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The circular economy is becoming mainstream

By Mike Ritchie – Managing Director, MRA Consulting Group

The idea of waste as a resource is not a new one. It’s an idea that has been around for years, decades even, but it’s an idea that has struggled to get onto the mainstream agenda. Putting materials out for recycling is well accepted; reincorporating those materials into the productive economy has languished. Designing products so that, at the end of their life, their materials can be reincorporated into new products is even less common.

The notion of a circular economy was perhaps most famously articulated by the “cradle to cradle” thinking of William McDonough and Michael Braungart. It is an idea that has gained momentum with the work of the Ellen MacArthur Foundation, with the Foundation developing “Project MainStream” in conjunction with the World Economic Forum and McKinsey & Company.

The stated aim of Project MainStream is to deal with global material flows. To look at “systemic stalemates that are too big or too complex for an individual business, city or government to overcome alone”. It’s a big aim, and one that is rightly nestled within the World Economic Forum. An aim that needs the assistance of significant business players; and so Project MainStream is led by the chief executive officers of nine global companies: Averda, BT, Tarkett, Royal DSM, Ecolab, Indorama Ventures, Philips, SUEZ and Veolia.

Project Mainstream

Having launched in 2014, Project MainStream has already tackled three distinct initiatives.

The first is to look at how to extract more recycled cellulose fibre to meet growing demand, plugging leakage points and improving fibre quality. Extracting more fibre ultimately boils down to a series of global eco-design rules for paper products, rules that can then be translated into local regulation.

Project MainStream has looked at Intelligent Assets; the rapidly growing ecosystem of connected devices that could decouple resource consumption from value creation. The so-called “Internet of Things” (IoT) could create a world where resources are made to work harder. It is potentially a trillion dollar opportunity for those who are able to develop new business models around the intelligence gathered from 20-50 billion devices expected to be connected by 2020 (up from 10 billion in 2016). Incorporating circular economy principles seems an obvious way to tap into this value, and the Internet of Things will be a powerful enabler of the circular economy.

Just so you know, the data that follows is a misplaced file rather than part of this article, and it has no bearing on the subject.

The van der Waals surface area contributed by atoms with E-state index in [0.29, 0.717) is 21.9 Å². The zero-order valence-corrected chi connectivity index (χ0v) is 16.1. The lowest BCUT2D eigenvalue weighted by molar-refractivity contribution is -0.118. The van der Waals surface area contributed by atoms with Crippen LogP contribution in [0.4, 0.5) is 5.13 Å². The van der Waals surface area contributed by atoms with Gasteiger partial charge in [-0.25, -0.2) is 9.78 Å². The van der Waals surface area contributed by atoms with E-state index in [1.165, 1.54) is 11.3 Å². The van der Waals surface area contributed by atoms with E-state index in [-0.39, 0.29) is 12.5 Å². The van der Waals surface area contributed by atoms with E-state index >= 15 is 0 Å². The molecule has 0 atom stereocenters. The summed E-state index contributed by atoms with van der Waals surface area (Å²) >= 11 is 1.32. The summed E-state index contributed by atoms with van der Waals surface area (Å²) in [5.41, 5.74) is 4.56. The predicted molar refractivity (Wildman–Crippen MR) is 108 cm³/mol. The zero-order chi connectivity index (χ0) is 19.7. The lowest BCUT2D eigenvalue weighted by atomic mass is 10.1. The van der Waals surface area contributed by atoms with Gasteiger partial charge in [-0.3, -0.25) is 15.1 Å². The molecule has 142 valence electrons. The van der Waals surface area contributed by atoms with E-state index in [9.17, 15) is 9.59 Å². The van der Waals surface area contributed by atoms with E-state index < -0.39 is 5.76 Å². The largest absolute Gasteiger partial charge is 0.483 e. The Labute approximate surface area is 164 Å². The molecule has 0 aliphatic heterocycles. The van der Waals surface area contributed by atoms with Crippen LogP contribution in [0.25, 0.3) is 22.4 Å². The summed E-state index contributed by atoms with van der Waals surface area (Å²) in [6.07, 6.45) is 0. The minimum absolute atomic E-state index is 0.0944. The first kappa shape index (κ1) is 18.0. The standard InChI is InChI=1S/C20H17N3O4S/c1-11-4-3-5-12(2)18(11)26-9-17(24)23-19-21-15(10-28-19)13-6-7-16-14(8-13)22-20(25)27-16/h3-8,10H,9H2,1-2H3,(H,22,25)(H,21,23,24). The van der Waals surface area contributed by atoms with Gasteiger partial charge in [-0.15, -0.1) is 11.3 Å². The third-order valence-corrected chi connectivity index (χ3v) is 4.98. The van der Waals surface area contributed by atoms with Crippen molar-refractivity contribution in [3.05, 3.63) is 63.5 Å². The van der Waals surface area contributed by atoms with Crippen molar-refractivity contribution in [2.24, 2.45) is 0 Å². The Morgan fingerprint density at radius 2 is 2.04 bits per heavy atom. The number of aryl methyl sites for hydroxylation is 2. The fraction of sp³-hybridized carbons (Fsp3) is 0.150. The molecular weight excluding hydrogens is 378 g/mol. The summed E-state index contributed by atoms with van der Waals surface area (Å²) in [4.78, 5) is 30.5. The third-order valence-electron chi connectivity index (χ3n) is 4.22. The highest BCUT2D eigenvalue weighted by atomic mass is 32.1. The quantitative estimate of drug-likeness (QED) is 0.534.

And finally, Project MainStream has looked at The New Plastics Economy, and specifically how to transition plastic packaging into the circular economy. The impacts on the environment from plastics are substantial. About 95% of the value of plastic is lost to the economy after a single use, representing $80-120 billion lost annually. The solution to these challenges lies in developing robust end markets. And building robust end markets requires a “concerted, global, systemic and collaborative initiative”, referred to by Project MainStream as a Global Plastics Protocol. A protocol considering questions like how to design waste systems that are not fragmented at a local or regional level. That are designed to achieve optimal scale and economics.

The future is circular

Paper. Plastics. Intelligent Assets. Discussions around the circular economy are creating the future. A future where resources come from waste, where waste materials become feedstock for regenerative economies. A future of green collar jobs, of a densely integrated system of remanufacturing that sustains local industry.

We are held back from this future because recycling costs more money than cheap landfill disposal. It is clear that we must reverse this situation to sustain a circular economy locally. And we do it by making recycling more financially compelling, by ensuring that landfill is properly priced to cover all of the real externalities and scarcity (of landfill sites and resources).

We must work to create low cost recycling systems (product design, dismantling etc.), better and higher value product reuse (design for recovery and reuse), and higher valued uses of recyclables (including for fibre, plastic, batteries, metals, glass, e-waste and energy). And we must address landfill pricing through policy, as NSW has been doing and as SA has committed to do.

At MRA Consulting, we are deeply involved in making the circular economy happen. We are working with waste technology and service providers to redesign collection and processing systems so that they integrate with deepening global markets. With local policymakers to ensure that Australia participates in the growing circular economy. Keeping abreast of the opportunities that are rapidly emerging.

The collaboration between the Ellen MacArthur Foundation, the World Economic Forum and McKinsey & Company to guide Project MainStream is worth watching closely.

If you would like to know more about the work we are doing and how you can get involved, please get in touch at

As always, I welcome your feedback on this, or any other topic on ‘The Tipping Point’.

This article has been published by the following media outlets:

Circular BEN


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